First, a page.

There’s also an RSS feed. It’s like e-mail, but better (imho).

Powered by Buttondown.

This ain’t intelligence

The Verge explained how an algorithm helps to monitor hospitalised patients for sepsis. Keep in mind though that medical AI, in the grand scheme of things, is largely useless.

Waymo is expanding fully driverless cars to San Fransisco, the second city in the USA . AI is taking over! No, it isn’t. Every city requires immense amounts of training. Remember, AI is only half-decent at analysing the path. We are still a long way of any form of AI, which would enable going driverless by itself.

Google’s «responsible» AI team, is doing what it can do best, leaving its team in a torrent of hate and abuse.

Social, they said

Facebook has been caught smearing TikTok, hiring a public relation firm to push a non-existent viral challenge to newspaper editorials. This is, of course, not the first time, that Facebook has decided to produce disinformation, rather than just building the platform to spread it. It’s a remarkable stupid idea, but I guess that fits Facebook’s brand.

Casey Newton comments on the cynicism of it:

There’s the cynicism of planting op-eds and letters to the editor in local newspapers, with their internet-decimated staffs and diminished investigative powers, knowing they need the content and likely won’t ask too many questions about where it came from.

There’s the cynicism of borrowing credibility from local politicians, handing them a few paragraphs of someone else’s ideas and encouraging them to pass the talking points off as their own.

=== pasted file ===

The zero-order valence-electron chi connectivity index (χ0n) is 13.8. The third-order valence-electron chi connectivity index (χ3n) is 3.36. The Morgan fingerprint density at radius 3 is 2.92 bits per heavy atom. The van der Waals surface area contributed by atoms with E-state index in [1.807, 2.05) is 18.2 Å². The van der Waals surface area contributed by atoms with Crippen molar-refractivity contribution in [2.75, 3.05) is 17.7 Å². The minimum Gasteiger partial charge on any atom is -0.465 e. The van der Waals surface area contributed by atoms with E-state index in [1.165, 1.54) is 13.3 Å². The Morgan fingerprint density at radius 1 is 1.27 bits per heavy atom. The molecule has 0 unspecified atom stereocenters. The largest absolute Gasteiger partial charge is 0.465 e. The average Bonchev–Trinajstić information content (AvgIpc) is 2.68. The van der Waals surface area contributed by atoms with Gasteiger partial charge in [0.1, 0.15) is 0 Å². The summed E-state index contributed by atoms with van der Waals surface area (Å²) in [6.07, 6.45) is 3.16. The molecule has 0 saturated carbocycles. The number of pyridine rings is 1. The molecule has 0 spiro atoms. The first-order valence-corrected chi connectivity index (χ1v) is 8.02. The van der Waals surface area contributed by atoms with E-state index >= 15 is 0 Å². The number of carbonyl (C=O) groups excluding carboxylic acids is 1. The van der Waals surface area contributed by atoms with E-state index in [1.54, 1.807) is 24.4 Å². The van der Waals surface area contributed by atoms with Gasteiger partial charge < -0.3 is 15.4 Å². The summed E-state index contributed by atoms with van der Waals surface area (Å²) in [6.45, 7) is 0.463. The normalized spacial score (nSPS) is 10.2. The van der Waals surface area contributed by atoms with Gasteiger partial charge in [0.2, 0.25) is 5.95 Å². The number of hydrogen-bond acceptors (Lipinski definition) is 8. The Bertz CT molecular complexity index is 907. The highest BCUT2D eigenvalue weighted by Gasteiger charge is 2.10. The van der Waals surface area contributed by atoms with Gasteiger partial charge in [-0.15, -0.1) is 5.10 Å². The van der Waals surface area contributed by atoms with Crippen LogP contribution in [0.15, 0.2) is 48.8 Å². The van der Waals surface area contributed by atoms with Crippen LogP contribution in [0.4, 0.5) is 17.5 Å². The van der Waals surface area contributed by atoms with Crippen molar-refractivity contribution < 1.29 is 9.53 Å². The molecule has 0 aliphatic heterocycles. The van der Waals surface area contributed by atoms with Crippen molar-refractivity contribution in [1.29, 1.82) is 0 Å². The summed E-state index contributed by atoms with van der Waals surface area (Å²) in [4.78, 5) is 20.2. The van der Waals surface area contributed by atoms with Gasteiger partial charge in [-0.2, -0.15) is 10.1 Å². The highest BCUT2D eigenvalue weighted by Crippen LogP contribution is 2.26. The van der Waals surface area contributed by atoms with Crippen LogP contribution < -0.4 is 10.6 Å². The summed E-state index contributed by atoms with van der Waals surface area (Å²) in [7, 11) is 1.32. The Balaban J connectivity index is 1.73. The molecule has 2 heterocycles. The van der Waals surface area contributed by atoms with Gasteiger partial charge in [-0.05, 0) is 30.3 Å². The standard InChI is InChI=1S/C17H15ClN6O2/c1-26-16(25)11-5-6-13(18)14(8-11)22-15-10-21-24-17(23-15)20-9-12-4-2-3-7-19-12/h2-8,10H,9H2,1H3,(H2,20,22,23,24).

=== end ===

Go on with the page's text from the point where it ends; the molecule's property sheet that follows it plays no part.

There’s the cynicism of assuming no one will ever find out.

The lesson Facebook won't learn

Welcome to the metaverse.

It’s not that TikTok has been without its problems. Late in March content moderators filed a lawsuit against the app, citing the extreme emotional toll of reviewing graphic material.

The suit says TikTok and ByteDance controlled the day-to-day work of Young and Velez by directly tying their pay to how well they moderated content in TikTok's system and by pushing them to hit aggressive quota targets. Before they could start work, moderators had to sign non-disclosure agreements, the suit said, preventing them from discussing what they saw with even their families.

As Russia’s forces get pushed back from the region of Kyiv, atrocities committed by the Russian army get documented and amplified into our social media feeds. This is your reminder that you don’t need to look at the footage. And further, you don’t need to push this content into people’s timeline. I recommend Shoshana Wodinsky’s thread on the matter.

if u force obscene amounts of violence into ppl’s TL’s without a heads up, ur not “creating a historical record.” ur being an asshole

If you decide to share information, you need to make sure that you don’t amplify dis- and misinformation. Mozilla wrote a handy guide on how to make sure you aren’t spreading misinformation. The NYT detailed the steps their visual investigations team takes to make sure shared imagery is valid.

KrebsOnSecurity on a scheme, where hackers take over government email accounts to issue emergency data requests. It is nigh impossible to know if the request is from a hacked account, leaving companies really no choice but to hand over the data.

Saturn is loosing it rings. Which, of course, will take a lot longer than humankind burning the planet to dust. Somehow, the cosmic timescale has lost its calming qualities.

When you take a picture with an iPhone you are not so much taking a picture as letting a robot create an approximation of the picture that you wanted. Have iPhone cameras become too smart? I cannot help but to think of the picturebox in Terry Pratchett’s The Colour of Magic.

Let’s end this issue on a colourful note.

That's it for this week. Stay sane, hug your friends, and donate to Mission Lifeline.